Great swimming lessons can mean a lifetime of fun in the water!

A swimmer’s first lesson should be a fun, enjoyable and active experience. Everyone is apprehensive at the start of a new term and with an excellent teacher, a swimmer will be made of feel comfortable from the very beginning.

So how do you know if your child’s receiving quality teaching?

Here’s an easy way to find out…

You measure success by the happiness of the swimmers in the class.  Look at the other swimmers in the group – are they all quiet and miserable or are they excited, bubbly and enthusiastic? You’ll quickly have your answer.

Children are more alert and focused in fun swimming lessons which engage their enthusiasm and allow them to discover the water during play.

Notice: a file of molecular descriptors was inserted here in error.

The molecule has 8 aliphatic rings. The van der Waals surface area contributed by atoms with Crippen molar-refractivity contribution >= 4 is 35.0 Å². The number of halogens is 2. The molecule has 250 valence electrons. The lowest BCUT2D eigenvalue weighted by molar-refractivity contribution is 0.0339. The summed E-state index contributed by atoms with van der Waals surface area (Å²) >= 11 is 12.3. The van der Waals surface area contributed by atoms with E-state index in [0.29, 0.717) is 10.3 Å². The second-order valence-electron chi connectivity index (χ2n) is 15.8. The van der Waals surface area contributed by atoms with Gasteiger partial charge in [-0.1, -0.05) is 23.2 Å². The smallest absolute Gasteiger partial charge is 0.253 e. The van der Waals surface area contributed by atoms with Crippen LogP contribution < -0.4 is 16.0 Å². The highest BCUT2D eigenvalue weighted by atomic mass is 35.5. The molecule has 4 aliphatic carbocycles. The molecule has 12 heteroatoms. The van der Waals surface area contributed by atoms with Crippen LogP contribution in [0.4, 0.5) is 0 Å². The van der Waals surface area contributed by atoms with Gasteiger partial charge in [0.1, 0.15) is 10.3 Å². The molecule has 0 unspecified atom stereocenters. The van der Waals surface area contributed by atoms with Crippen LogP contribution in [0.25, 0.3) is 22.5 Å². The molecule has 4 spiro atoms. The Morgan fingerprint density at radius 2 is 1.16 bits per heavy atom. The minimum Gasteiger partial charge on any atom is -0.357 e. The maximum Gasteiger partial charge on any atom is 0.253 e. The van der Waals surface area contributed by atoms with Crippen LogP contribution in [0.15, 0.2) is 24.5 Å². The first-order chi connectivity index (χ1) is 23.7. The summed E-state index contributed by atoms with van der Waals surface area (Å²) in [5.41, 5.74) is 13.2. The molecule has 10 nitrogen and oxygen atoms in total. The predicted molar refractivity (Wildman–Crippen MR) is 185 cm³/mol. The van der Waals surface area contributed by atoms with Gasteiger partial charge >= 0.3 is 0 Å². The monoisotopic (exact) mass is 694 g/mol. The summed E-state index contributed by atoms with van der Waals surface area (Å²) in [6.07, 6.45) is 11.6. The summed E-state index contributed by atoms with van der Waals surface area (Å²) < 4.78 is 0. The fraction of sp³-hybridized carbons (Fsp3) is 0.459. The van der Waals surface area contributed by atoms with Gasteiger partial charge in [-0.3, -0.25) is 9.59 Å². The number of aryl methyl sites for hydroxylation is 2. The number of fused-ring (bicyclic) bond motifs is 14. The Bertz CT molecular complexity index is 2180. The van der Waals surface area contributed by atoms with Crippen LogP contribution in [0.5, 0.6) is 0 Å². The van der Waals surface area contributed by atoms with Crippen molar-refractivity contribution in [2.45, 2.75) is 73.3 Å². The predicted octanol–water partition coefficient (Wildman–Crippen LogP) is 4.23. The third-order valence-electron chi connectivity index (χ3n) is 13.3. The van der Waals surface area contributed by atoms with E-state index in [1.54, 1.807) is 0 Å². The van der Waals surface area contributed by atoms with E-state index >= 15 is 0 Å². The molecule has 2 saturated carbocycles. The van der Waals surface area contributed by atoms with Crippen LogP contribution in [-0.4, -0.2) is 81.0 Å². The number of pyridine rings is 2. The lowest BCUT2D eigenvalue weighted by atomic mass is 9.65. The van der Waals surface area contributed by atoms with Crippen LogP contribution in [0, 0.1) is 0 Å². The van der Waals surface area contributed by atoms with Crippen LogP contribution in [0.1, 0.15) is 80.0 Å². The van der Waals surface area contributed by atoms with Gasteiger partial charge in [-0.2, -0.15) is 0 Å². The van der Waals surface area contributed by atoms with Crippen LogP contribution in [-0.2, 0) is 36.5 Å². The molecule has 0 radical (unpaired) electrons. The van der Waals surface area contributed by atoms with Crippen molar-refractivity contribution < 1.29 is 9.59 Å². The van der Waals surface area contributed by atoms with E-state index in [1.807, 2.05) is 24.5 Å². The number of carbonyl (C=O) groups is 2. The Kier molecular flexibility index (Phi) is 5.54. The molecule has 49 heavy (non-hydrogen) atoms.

The key skills

The beginners’ lessons are all about these key skills and they are all interlinked:

Mobility – how the swimmers move around in the water, do they cling to the side or paddle boldly into the middle?

Water confidence – Do the swimmers cry out or flinch when they are splashed, can they put their faces in the water?

Buoyancy – Can the swimmers trust the water to support their weight? Do they hold themselves rigid like statues or are they relaxed to the point of falling asleep?

From the first lesson, your teacher begins to build up a series of good experiences around these skills. Each swimmer will feel engaged in the sessions and step-by-step, they learn the techniques necessary for a lifetime of wonderful swimming.